I have been sharing a series of sermons with my church family (www.libertybaptistchurch.ws) entitled The Walk. The Bible uses the metaphor of walking more than 200 times to describe the way one does life. As I stated in a previous post entitled (What You are Missing by Googling God), the metaphor is fitting because walking, in Biblical times, was a way of life.
Last year, while driving, I passed a man dressed in military fatigues carrying an American flag. I noticed him, but I moved on quickly and gave it very little thought. The next day I saw the same man standing with a group of people on a street corner in a different town, at least 15 miles from where I had seen him the day before. That weekend I was hosting a retreat for a group of leaders at a facility located at the summit of a mountain. As I left the retreat center that Saturday, guess what I saw. Same guy, same flag, only now miles away, and 3,000 feet above the town where I had seen him just a few days before.
After doing some research I found out that his name is Mac McQuown and he is on a journey to visit the capital buildings of all 50 states and raise awareness about the needs of US military veterans. As of 4/6/2014 Mac had completed more than 2,800 miles of a walk that will take him at least 6 years to complete.
As much as we enjoy those miracle stories of conversion in which someone is drastically and radically changed, it is important to understand that the Christian life is not so much about the miracle moments as it is about progress. I pray for certain things in my life to happen quickly, but they rarely do. The interest God has in my life has less to do with the momentous and more to do with the mundane. There is nothing more mundane than walking.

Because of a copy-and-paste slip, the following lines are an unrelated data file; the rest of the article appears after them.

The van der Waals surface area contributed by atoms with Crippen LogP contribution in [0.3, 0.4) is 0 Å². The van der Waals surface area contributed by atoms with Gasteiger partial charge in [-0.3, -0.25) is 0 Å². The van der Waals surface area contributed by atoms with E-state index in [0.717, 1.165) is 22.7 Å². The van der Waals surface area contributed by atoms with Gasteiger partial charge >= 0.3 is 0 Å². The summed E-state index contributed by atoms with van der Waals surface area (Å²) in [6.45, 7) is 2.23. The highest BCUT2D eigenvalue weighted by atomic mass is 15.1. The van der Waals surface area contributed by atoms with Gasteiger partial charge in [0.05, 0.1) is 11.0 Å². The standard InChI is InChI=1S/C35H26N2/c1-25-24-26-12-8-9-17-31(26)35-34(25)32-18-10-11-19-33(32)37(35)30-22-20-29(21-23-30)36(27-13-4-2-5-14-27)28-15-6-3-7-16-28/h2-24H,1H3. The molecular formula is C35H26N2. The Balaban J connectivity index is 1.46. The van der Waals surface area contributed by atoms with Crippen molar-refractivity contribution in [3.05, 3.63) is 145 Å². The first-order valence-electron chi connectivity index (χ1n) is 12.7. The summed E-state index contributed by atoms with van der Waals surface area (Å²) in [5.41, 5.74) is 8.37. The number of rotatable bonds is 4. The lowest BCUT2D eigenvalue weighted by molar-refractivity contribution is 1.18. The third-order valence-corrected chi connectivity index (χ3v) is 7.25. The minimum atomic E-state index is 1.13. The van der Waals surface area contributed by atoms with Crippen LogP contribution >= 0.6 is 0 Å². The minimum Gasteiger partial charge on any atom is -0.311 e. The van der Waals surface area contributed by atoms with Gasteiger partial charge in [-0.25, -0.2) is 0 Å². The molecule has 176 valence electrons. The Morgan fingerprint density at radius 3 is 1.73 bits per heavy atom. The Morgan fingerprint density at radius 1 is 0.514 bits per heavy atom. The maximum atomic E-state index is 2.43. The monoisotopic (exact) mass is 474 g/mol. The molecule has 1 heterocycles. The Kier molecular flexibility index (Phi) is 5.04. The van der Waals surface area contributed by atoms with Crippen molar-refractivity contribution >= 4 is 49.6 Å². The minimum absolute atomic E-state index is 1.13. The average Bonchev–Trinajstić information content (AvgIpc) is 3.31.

Small amounts of incremental change leads to great amounts of progress.
The Christian life is very pedestrian. It is about steady progress. It is not about majoring on what happened to me “one incredible day” it is about the way I am thinking, behaving, and doing life EVERYDAY. The Biblical metaphor of walking is powerful because it teaches us not only about the pace of progress, but it teaches us that God expects us to infuse Biblical truth into everything we do, no matter how pedestrian it may be.
Mac’s walk helped me to realize that drastic changes occur step by step. As I drove past him the first day I only took brief notice of his walk. I literally only saw a few steps and I moved on, but so did he. Three days later, as I turned to drive down the mountain I had a stunning realization, while I slept, ate, and “did life” Mac kept walking. In three days, he had made it further than me. Apparently he continues to move along. I am still here.
What you do everyday makes a huge difference. Just make progress.
Walk in a manner worthy of the Lord, fully pleasing to him, bearing fruit in every good work and increasing in the knowledge of God. Colossians 1:10